eVTOL Captures the Attention of CES
Electric VTOL and urban air mobility developers are reaching out to the consumer
to create demand and prepare the way for public acceptance.
By Jim Sherman
Vertiflite Mar/Apr 2019
The Consumer Electronics Show (CES), the world’s largest assembly of the latest and greatest consumer technology from around the world — from phones and TVs, to drones, cars and, yes, even electric vertical takeoff and landing (eVTOL) aircraft and a yacht — kicked off in Las Vegas, Nevada, on Jan. 8–11, 2019.
The buzz for CES 2019 was about eVTOLs. The darling of the show was the Bell Nexus, highlighted in the CES 2019 daily news. The Nexus wasn’t the only eVTOL on display, but it was the most visible.
Traversing the CES show floor, there were several projects at various levels of maturity. Among them were the Hoversurf hoverbikes on display in the South Hall. The Hoversurf Scorpion-3 is currently being tested in Dubai by the police force. This fourpropeller machine was powered up several times during the show, although it didn’t fly inside the convention center. The controls are a mix of battle tank and flight control joysticks. While it appears to ride like a speed bike (aka, a “crotch rocket”), the Scorpion and its various antecedents, has conducted extensive flights and is well on the way to active use. In September, the Hoversurf Formula became the third eVTOL that has been acknowledged by the US Federal Aviation Authority (FAA) as a Part 103 ultralight, meaning the vehicle weighs 254 lb (115 kg) or less and can be flown without a pilot’s license, but Hoversurf requires the owner go through a training program.
Hoversurf also unveiled their next-generation hoverbike, which features six ducted-propellers — instead of open props — to protect the pilots from blade-strike injuries. The Hoversurf team didn’t reveal much about this vehicle; in fact they kept it under wraps for much of the time and did not reveal a designation or model number.
Hoversurf was not the only hoverbike on display; the ElectraFly was also on display. The ElectraFly is also a sit-on bike, albeit the propulsion is configured somewhat differently. This bike has dual propellers mounted on the end of the wings. ElectraFly was coexhibiting with Deseret Unmanned Aerial Systems (UAS) Flight Test Ranges, where the bike will undergo flight testing.
VFS corporate member NFT, Inc., also presented its vision for a fully-electric VTOL drive-and-fly vehicle. Although it did not reveal the details of the concept, NFT has been teasing images since last year.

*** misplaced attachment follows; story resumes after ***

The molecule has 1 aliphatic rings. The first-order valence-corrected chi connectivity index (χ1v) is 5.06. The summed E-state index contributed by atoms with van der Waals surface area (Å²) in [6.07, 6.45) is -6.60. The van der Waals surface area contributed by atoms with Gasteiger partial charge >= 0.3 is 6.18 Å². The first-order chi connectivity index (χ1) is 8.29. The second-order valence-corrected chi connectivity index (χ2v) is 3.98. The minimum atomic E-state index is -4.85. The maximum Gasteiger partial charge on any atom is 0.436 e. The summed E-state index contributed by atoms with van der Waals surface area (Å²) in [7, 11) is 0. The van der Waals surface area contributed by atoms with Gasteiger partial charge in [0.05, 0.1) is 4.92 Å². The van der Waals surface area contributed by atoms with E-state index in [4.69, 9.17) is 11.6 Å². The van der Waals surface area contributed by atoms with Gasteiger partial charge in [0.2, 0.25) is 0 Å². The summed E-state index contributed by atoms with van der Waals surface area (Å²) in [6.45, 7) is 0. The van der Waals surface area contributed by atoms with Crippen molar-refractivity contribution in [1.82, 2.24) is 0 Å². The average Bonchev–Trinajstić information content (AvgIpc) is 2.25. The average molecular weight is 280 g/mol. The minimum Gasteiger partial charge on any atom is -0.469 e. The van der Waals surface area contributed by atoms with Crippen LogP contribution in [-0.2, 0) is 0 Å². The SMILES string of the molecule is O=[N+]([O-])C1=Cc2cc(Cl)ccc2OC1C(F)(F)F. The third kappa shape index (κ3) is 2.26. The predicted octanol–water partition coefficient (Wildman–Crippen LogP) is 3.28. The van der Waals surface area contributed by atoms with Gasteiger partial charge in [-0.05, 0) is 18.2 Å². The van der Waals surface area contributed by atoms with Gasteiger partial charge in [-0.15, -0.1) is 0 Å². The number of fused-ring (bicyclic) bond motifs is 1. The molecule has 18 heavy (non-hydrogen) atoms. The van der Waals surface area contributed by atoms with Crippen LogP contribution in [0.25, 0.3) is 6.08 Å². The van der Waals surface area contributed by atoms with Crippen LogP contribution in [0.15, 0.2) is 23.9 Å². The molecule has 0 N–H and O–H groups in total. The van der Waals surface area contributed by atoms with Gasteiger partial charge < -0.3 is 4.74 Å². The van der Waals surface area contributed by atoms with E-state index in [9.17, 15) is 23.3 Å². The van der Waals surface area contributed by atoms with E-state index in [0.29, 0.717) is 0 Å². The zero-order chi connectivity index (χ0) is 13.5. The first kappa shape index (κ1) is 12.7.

In addition to these exhibits, the Consumer Technology Association also assembled some interesting conference sessions on mobility and transportation at CES 2019.
“Flying Taxis. Build Them, But Will They Come?”
The CES session, “Flying Taxis. Build Them, But Will They Come?,” featured some big names in the eVTOL landscape — Uber and EmbraerX. This session, a Deloitte-organized panel discussing urban air mobility (UAM), focused on air taxis and their place in the UAM future. The panel featured Tom Prevot of Uber Elevate; David Rottblatt of EmbraerX; Julia Richman, the chief information officer of the City of Boulder, Colorado; and Robin Lineberger and Chris Metts of Deloitte.
During this first-ever panel discussion on eVTOL at CES, held on Monday, Jan. 7, the question was asked about what has changed that makes this discussion relevant at this time. Helicopters have been around for many years and have not been accepted as a local taxi service for various reasons, including noise and cost. Prevot suggested that these new concepts enable designs that were not feasible with a classic single/dual engine design. The use of electric motors allows redundant designs, manages weight distribution, mitigates noise and enables aero-efficient designs for longer-distance travel.
Helicopters have struggled to gain social acceptance but distributed electric propulsion designs are expected to be much quieter. Electric drives also reduce the maintenance requirements and overall operating costs, and they allow for the distribution of the propulsion systems outside the center of the vehicle to create more inviting passenger space. Ultimately, Prevot indicated that rapid scaling will be important to achieve affordability. A modernized air traffic management system for urban air mobility — and especially for unmanned systems — requires new management approaches.
Rottblatt took a different view of the progress being achieved. He suggested that the maturation of higher-density batteries, power electronics and rotating machines have really enabled the development of purpose-built vehicles — not just air vehicles, but all vehicles. Decoupling of the power source from the delivery mechanism frees designers to consider architectures based on design priorities, such as noise mitigation, takeoff efficiency and cruise efficiency. While noise is a consideration, there are many other issues that each individual city may cite that will need to be addressed, and this may lead to a vehicles tailored for specific. If efficiency is the priority, designs that optimize around fuel or electric consumption can be prioritized. Finally, Rottblatt remarked that, “one day, driving will be a novel thing again.”
The discussion then turned to ridesharing and what the vision for these vehicle markets will be. Prevot was very clear that the Uber vehicles will be targeted at a fleet-ownership model, not individual ownership. The sell price combined with the operating costs and insurance will put individual ownership at a disadvantage. In addition, some form of pilot’s license will likely be required to operate these vehicles. Richman described her daily commute from Denver to Boulder, which is remarkably like many typical commutes, and commented that adding the air taxi solves the overall speed of the commute but not the last mile problem. Therefore, a combination of mass transport, ride-share, and air taxi makes great sense and would be welcomed by many, although her expectation is that it would not necessarily be a daily option, but an on-demand option.